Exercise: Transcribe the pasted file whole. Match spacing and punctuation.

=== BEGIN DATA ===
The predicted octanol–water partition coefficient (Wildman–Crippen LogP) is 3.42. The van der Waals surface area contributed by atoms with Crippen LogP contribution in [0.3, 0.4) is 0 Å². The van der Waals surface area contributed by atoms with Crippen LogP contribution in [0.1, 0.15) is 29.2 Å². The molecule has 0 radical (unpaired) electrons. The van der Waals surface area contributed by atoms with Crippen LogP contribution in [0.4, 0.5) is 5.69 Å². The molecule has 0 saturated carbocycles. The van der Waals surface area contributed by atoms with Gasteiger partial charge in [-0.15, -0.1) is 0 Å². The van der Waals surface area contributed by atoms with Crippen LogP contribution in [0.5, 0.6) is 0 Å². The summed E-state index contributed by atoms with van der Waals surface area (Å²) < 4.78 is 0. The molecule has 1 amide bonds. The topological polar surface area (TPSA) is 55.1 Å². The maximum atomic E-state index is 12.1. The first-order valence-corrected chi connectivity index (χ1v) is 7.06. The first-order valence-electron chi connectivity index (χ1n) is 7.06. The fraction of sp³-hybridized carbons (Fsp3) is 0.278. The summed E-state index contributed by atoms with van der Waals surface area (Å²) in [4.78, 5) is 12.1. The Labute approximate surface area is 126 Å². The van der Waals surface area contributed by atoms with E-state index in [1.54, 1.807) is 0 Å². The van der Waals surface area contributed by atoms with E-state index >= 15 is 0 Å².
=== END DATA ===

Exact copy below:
The predicted octanol–water partition coefficient (Wildman–Crippen LogP) is 3.42. The van der Waals surface area contributed by atoms with Crippen LogP contribution in [0.3, 0.4) is 0 Å². The van der Waals surface area contributed by atoms with Crippen LogP contribution in [0.1, 0.15) is 29.2 Å². The molecule has 0 radical (unpaired) electrons. The van der Waals surface area contributed by atoms with Crippen LogP contribution in [0.4, 0.5) is 5.69 Å². The molecule has 0 saturated carbocycles. The van der Waals surface area contributed by atoms with Gasteiger partial charge in [-0.15, -0.1) is 0 Å². The van der Waals surface area contributed by atoms with Crippen LogP contribution in [0.5, 0.6) is 0 Å². The summed E-state index contributed by atoms with van der Waals surface area (Å²) < 4.78 is 0. The molecule has 1 amide bonds. The topological polar surface area (TPSA) is 55.1 Å². The maximum atomic E-state index is 12.1. The first-order valence-corrected chi connectivity index (χ1v) is 7.06. The first-order valence-electron chi connectivity index (χ1n) is 7.06. The fraction of sp³-hybridized carbons (Fsp3) is 0.278. The summed E-state index contributed by atoms with van der Waals surface area (Å²) in [4.78, 5) is 12.1. The Labute approximate surface area is 126 Å². The van der Waals surface area contributed by atoms with E-state index in [1.54, 1.807) is 0 Å². The van der Waals surface area contributed by atoms with E-state index >= 15 is 0 Å².